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The History of Colour TV - When Shapes of Spilt Blood Spelt Love (2014)

1-09-2014, 15:35
Rock | Indie | FLAC / APE

The History of Colour TV - When Shapes of Spilt Blood Spelt Love (2014)

Artist: The History of Colour TV
Title Of Album: When Shapes of Spilt Blood Spelt Love
Year Of Release: 2014
Label: Saint Marie
Genre: Shoegaze, Dreampop, Indie Rock
Quality: 320 / FLAC
Total Time: 46:58 min
Total Size: 108 / 286 MB


1. Enter on Ash 4:10
2. Split Blood 4:38
3. The People Who Are Close to You 3:18
4. Left 5:23
5. Yr Arms Can Stretch 3:36
6. I See Skull 5:09
7. Felt 2:15
8. Lines 3:43
9. Shapes 2:59
10. I Keep Seeing People I Think I Know 6:26
11. Softer 1:54
12. Emerald 3:27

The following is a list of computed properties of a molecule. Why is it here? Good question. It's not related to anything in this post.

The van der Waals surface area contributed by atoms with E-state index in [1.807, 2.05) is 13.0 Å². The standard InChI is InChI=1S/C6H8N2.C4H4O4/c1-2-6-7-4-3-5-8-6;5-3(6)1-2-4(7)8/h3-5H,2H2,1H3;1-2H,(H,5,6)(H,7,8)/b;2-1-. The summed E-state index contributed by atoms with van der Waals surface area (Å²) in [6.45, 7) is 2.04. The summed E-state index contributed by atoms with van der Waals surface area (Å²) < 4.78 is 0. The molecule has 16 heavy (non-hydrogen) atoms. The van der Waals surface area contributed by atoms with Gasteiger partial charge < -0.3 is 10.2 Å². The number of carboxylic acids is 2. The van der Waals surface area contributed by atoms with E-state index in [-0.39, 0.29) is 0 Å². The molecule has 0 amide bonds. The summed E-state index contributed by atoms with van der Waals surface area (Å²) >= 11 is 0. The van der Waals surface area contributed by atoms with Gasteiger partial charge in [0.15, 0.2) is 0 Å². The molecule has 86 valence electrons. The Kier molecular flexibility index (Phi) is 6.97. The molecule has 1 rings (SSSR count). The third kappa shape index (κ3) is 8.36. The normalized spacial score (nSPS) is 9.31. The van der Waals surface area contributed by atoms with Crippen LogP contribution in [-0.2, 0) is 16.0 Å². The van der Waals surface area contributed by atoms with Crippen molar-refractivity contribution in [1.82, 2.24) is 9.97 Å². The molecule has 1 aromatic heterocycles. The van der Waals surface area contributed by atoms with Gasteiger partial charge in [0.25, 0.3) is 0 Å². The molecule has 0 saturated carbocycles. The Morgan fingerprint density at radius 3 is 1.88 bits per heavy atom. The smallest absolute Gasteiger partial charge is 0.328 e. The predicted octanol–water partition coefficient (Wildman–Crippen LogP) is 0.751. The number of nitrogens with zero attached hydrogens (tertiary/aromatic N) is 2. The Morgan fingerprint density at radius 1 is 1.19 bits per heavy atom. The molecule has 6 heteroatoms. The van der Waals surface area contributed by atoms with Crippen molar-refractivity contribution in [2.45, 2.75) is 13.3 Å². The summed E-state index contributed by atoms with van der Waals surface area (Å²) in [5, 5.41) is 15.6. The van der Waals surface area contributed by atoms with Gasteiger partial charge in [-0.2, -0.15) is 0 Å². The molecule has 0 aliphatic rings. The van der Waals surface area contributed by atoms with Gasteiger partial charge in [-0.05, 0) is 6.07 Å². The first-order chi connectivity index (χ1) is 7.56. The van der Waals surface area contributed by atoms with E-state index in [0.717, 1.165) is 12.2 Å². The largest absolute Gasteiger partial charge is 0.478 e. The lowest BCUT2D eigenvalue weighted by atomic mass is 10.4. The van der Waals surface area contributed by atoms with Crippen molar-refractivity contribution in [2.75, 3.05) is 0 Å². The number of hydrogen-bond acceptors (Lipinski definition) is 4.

Berlin ensemble the History of Colour TV return with another darkly textured and obscurely titled album brimming with moody ambience and waves of heavy riffing. If 2012's Emerald Cures Chic Ills was their full-on shoegaze assault, then When Shapes of Spilt Blood Spelt Love is its more sparsely arranged and purposefully rock-oriented sibling. The first album served up a fiery mass of shimmering guitars whose Wall of Sound certainly owed a debt to shoegaze pioneers like Slowdive and My Bloody Valentine. Its glassy attack bore more of the experimental nature of band mastermind Jaike Stambach's earlier instrumental solo work. Their second attempt is still rife with shimmering synths and layers of effects, but the songs are more structured and arranged than before. Melodic standouts like "Left" and "Yr Arms Can Stretch" see a shift in focus toward stronger songcraft and more dynamic pacing. There is a noticeable move to strip away some of the clutter, and the resulting subtlety allows a more languid track like "I See Skull" to breathe while its solo sections still dip and dive wildly. But even as their softer side reveals itself, there is a newfound heaviness on songs like "Enter on Ash" and "Shapes," with guitar tones that are more sludge metal than shoegaze. Even the drumming has taken a slightly different approach on several songs with slow, cymbal-less patterns that augment dreamy mood pieces the way the Cure did on Disintegration. It's an interesting mix and shows that the band is willing to rearrange themselves, altering various elements to further evolve and grow.

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